Osteoarthritis patients with greater disease severity may have higher risk of depression

Two measures of disease severity cumulatively contribute to depressive symptom onset; physical performance and structural severity

The results of a study presented today at the Annual European Congress of Rheumatology (EULAR 2018) demonstrate that among individuals with radiographic knee osteoarthritis (OA), decreased physical performance and greater structural disease severity are associated with a higher risk of experiencing depressive symptoms.

Knee OA is a chronic and disabling condition that is one of the leading causes of pain and functional limitations worldwide. Depressive symptoms are a frequent comorbidity affecting one in five patients, twice the amount of the general public. Furthermore, there is growing evidence that psychological factors have a significant impact on pain and physical function in OA patients. Despite this, depressive symptoms are often under-recognised by treating rheumatologists, and therefore, may be under-treated in individuals with arthritis.

"We know that disease progression in patients with knee OA can lead to deteriorating psychosocial health," said Professor Thomas Dörner, Chairperson of the Abstract Selection Committee, EULAR. "The results of this study provide valuable insights into the components of OA disease severity which are related to depression onset."

The study examined three predictors of OA disease severity; structural severity (joint space width), physical performance (gait speed), and pain (subscale of the WOMAC Index). Each measure was operationalized as time-averaged severity and grouped in to quintiles, and results showed that depressive symptom onset was associated with increased severity for two of the three predictors. In order of increasing magnitude, the odds ratios comparing highest to lowest severity quintiles were 1.60 for pain (95% CI: 0.81-3.16), 2.08 for gait speed (95% CI: 1.16-3.75), and 2.25 for joint space width (95% CI: 1.27-3.99).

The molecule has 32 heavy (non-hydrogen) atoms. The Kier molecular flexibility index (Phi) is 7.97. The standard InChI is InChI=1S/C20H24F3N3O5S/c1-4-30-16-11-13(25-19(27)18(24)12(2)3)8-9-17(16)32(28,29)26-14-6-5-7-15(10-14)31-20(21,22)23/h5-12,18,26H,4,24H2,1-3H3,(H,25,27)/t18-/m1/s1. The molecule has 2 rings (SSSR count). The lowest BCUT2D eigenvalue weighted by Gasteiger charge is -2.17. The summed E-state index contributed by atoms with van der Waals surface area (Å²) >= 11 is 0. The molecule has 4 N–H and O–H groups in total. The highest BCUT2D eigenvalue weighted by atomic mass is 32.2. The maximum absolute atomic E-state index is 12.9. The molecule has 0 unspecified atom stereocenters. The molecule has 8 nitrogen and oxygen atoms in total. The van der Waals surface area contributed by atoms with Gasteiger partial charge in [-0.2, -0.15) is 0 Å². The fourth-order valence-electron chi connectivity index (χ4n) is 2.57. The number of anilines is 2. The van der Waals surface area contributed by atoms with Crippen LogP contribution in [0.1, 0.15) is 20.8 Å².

"Given the results of our study, we believe that to effectively treat individuals with radiographic knee OA and comorbid depressive disorder, it is necessary to use a combined treatment strategy of two interventions delivered in parallel to simultaneously target each condition," said Alan M. Rathbun, Ph.D., M.P.H., Research Associate in the Departments of Epidemiology and Medicine at the University of Maryland School of Medicine and Special Fellow at the Geriatric Research Education and Clinical Center in the VA Maryland Health Care System.

Eligible participants (n=1,652) were selected from the Osteoarthritis Initiative who had radiographic disease and were classified as without depressive symptoms at study baseline. OA disease severity was assessed at the beginning of the study using joint space width, 20-meter gait speed and pain§ and then at three annual follow-up visits. These severity predictors were evaluated as a moving average at each time point then categorized into quintiles. Depressive symptom onset was assessed at four annual follow-up visits using the CES-D scale. Statistical modeling and analysis evaluated the association between each disease severity predictor and onset of depressive symptoms.

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